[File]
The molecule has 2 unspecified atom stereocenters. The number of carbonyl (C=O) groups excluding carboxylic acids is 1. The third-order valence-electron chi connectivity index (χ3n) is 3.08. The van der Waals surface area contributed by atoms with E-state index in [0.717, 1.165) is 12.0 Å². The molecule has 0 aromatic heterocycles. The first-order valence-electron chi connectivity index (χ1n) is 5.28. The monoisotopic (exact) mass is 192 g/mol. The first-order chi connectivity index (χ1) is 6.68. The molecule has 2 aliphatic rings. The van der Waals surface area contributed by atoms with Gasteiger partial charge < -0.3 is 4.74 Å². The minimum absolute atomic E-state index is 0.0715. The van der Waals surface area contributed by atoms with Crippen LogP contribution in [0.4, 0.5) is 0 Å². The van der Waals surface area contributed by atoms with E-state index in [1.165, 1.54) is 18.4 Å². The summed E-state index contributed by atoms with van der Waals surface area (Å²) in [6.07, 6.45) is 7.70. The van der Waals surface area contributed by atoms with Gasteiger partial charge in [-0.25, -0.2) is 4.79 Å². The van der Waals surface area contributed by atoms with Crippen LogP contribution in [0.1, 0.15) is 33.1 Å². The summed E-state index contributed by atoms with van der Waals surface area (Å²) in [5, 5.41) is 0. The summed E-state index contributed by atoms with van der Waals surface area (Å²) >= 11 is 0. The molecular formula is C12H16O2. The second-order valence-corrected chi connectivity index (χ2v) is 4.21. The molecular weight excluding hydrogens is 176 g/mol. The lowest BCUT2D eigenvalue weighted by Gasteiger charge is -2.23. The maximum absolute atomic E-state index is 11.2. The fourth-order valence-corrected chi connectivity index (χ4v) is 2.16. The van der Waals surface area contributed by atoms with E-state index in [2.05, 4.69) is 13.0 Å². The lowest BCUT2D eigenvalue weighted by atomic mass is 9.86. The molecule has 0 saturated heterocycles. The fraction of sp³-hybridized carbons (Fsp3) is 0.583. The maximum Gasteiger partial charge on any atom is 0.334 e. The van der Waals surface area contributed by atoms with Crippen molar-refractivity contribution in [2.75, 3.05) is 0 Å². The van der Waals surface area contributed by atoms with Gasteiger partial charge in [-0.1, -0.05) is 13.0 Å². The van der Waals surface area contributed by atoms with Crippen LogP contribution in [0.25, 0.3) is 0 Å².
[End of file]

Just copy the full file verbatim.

The molecule has 2 unspecified atom stereocenters. The number of carbonyl (C=O) groups excluding carboxylic acids is 1. The third-order valence-electron chi connectivity index (χ3n) is 3.08. The van der Waals surface area contributed by atoms with E-state index in [0.717, 1.165) is 12.0 Å². The molecule has 0 aromatic heterocycles. The first-order valence-electron chi connectivity index (χ1n) is 5.28. The monoisotopic (exact) mass is 192 g/mol. The first-order chi connectivity index (χ1) is 6.68. The molecule has 2 aliphatic rings. The van der Waals surface area contributed by atoms with Gasteiger partial charge < -0.3 is 4.74 Å². The minimum absolute atomic E-state index is 0.0715. The van der Waals surface area contributed by atoms with Crippen LogP contribution in [0.4, 0.5) is 0 Å². The van der Waals surface area contributed by atoms with E-state index in [1.165, 1.54) is 18.4 Å². The summed E-state index contributed by atoms with van der Waals surface area (Å²) in [6.07, 6.45) is 7.70. The van der Waals surface area contributed by atoms with Gasteiger partial charge in [-0.25, -0.2) is 4.79 Å². The van der Waals surface area contributed by atoms with Crippen LogP contribution in [0.1, 0.15) is 33.1 Å². The summed E-state index contributed by atoms with van der Waals surface area (Å²) in [5, 5.41) is 0. The summed E-state index contributed by atoms with van der Waals surface area (Å²) >= 11 is 0. The molecular formula is C12H16O2. The second-order valence-corrected chi connectivity index (χ2v) is 4.21. The molecular weight excluding hydrogens is 176 g/mol. The lowest BCUT2D eigenvalue weighted by Gasteiger charge is -2.23. The maximum absolute atomic E-state index is 11.2. The fourth-order valence-corrected chi connectivity index (χ4v) is 2.16. The van der Waals surface area contributed by atoms with E-state index in [2.05, 4.69) is 13.0 Å². The lowest BCUT2D eigenvalue weighted by atomic mass is 9.86. The molecule has 0 saturated heterocycles. The fraction of sp³-hybridized carbons (Fsp3) is 0.583. The maximum Gasteiger partial charge on any atom is 0.334 e. The van der Waals surface area contributed by atoms with Crippen molar-refractivity contribution in [2.75, 3.05) is 0 Å². The van der Waals surface area contributed by atoms with Gasteiger partial charge in [-0.1, -0.05) is 13.0 Å². The van der Waals surface area contributed by atoms with Crippen LogP contribution in [0.25, 0.3) is 0 Å².